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Two Sister's Farm
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 Posted: Sun Oct 3rd, 2010 10:41 am
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Broadoak
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Again showing the early stages I bought a ON30scale Bachmann Porter 0-4-2 steam engine, a Davenport gas mechanical, some wooden side tippers and some metal V tippers.

The wagons although a slightly smaller scale I thought looked alright. The two locomotives however needed a bit of work. At this stage all I did was on the Davenport raise the height of the cab and exhaust pipe. I also added a hand rail to the front and rear as well. I painted the cab green to look a little different. I left the kadees as I am used to them on my USA switching layout.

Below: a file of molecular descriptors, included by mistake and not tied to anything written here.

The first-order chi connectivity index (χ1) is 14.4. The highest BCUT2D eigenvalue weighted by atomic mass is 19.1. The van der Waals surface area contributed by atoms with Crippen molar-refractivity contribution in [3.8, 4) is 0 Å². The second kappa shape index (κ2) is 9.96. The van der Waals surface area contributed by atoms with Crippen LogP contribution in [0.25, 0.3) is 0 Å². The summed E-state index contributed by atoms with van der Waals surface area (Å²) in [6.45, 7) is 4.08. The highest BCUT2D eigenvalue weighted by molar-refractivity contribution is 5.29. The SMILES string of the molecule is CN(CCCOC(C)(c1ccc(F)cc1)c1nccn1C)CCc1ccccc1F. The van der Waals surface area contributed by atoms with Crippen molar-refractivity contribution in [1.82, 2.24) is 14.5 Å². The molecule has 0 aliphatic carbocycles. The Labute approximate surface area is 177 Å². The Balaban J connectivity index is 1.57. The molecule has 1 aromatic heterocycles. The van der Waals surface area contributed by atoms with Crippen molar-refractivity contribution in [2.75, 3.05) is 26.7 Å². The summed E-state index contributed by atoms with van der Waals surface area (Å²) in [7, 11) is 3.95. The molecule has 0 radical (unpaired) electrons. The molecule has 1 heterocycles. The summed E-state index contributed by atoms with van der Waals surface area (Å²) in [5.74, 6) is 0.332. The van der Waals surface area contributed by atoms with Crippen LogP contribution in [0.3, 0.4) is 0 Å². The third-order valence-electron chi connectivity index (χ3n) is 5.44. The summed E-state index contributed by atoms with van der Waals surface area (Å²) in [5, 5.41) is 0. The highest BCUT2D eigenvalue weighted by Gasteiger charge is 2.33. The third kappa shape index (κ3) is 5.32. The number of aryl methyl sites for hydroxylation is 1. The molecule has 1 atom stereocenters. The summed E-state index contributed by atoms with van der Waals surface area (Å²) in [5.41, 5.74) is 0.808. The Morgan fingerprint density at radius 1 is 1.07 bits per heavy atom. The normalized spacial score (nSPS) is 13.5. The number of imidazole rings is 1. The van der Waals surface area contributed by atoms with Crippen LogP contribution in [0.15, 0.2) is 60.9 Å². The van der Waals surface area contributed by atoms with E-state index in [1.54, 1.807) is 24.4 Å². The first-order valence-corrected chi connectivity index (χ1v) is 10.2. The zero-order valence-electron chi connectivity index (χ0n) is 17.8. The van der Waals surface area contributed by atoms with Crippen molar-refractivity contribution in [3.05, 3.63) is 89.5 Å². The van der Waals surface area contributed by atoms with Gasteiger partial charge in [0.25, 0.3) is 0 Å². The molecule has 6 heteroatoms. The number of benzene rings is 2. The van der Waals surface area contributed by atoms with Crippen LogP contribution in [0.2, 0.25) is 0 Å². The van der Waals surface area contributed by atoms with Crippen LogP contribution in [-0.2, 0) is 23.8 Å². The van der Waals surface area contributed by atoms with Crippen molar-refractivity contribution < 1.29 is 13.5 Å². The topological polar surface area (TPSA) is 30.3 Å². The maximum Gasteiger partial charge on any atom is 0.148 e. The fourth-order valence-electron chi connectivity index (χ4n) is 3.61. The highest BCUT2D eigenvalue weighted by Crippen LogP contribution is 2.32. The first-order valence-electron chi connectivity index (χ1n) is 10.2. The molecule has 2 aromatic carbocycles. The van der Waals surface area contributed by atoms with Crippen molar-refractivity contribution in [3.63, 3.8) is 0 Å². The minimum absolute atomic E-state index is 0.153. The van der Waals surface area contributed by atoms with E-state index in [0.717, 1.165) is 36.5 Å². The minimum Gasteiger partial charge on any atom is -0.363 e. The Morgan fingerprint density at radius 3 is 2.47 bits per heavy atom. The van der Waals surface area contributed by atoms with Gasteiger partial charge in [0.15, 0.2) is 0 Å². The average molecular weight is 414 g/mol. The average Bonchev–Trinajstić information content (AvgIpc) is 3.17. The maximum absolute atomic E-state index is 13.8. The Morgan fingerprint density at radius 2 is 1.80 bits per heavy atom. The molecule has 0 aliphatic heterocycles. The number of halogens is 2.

The corrugated iron is an experiment using a kind of card that is used to stop you burning your hands with hot cups of coffee served in paper cups. I painted it a mix of grey and silver acrylics then dry brushed rust colours on later. The best thing is it didn’t cost a penny.


The Porter I removed the roof, extended the safety valve bonnet, fitted a reversing lever and hand brake wheel. The sides I increased in height and a Tamiya military figure is now the driver.

A bit more work has been done on the layout generally. This time the Fordson 27N has been joined by a Fordson standard "N"

Last edited on Sun Oct 3rd, 2010 12:27 pm by Broadoak



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Peter M
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 Posted: Sun Oct 3rd, 2010 11:33 am
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Herb Kephart
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Peter-